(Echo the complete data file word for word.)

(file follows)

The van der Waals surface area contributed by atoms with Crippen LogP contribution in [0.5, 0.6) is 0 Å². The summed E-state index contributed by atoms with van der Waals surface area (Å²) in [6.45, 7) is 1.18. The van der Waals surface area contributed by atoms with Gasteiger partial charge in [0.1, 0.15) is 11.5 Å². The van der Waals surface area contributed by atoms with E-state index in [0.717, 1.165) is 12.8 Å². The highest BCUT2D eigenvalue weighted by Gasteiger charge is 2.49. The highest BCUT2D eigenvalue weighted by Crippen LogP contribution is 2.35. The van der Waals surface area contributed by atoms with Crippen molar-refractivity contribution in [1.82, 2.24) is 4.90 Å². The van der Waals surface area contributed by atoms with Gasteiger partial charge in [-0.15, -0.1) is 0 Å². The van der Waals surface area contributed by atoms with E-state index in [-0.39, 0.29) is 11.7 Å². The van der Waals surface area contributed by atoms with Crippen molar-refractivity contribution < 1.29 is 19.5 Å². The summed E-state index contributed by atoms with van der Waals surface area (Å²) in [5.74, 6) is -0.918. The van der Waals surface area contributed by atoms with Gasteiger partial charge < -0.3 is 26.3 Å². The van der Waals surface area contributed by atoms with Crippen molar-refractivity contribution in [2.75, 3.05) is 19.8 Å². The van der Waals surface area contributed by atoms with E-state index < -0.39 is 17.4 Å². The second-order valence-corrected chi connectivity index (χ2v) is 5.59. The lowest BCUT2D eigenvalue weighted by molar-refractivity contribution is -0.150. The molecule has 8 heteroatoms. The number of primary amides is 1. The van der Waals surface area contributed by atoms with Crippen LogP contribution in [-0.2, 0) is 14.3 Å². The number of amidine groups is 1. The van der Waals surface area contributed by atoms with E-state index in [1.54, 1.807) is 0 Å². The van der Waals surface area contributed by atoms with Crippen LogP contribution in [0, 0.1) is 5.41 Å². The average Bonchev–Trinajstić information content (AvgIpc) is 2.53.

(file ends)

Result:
The van der Waals surface area contributed by atoms with Crippen LogP contribution in [0.5, 0.6) is 0 Å². The summed E-state index contributed by atoms with van der Waals surface area (Å²) in [6.45, 7) is 1.18. The van der Waals surface area contributed by atoms with Gasteiger partial charge in [0.1, 0.15) is 11.5 Å². The van der Waals surface area contributed by atoms with E-state index in [0.717, 1.165) is 12.8 Å². The highest BCUT2D eigenvalue weighted by Gasteiger charge is 2.49. The highest BCUT2D eigenvalue weighted by Crippen LogP contribution is 2.35. The van der Waals surface area contributed by atoms with Crippen molar-refractivity contribution in [1.82, 2.24) is 4.90 Å². The van der Waals surface area contributed by atoms with Gasteiger partial charge in [-0.15, -0.1) is 0 Å². The van der Waals surface area contributed by atoms with E-state index in [-0.39, 0.29) is 11.7 Å². The van der Waals surface area contributed by atoms with Crippen molar-refractivity contribution < 1.29 is 19.5 Å². The summed E-state index contributed by atoms with van der Waals surface area (Å²) in [5.74, 6) is -0.918. The van der Waals surface area contributed by atoms with Gasteiger partial charge < -0.3 is 26.3 Å². The van der Waals surface area contributed by atoms with Crippen molar-refractivity contribution in [2.75, 3.05) is 19.8 Å². The van der Waals surface area contributed by atoms with E-state index < -0.39 is 17.4 Å². The second-order valence-corrected chi connectivity index (χ2v) is 5.59. The lowest BCUT2D eigenvalue weighted by molar-refractivity contribution is -0.150. The molecule has 8 heteroatoms. The number of primary amides is 1. The van der Waals surface area contributed by atoms with Crippen LogP contribution in [-0.2, 0) is 14.3 Å². The number of amidine groups is 1. The van der Waals surface area contributed by atoms with E-state index in [1.54, 1.807) is 0 Å². The van der Waals surface area contributed by atoms with Crippen LogP contribution in [0, 0.1) is 5.41 Å². The average Bonchev–Trinajstić information content (AvgIpc) is 2.53.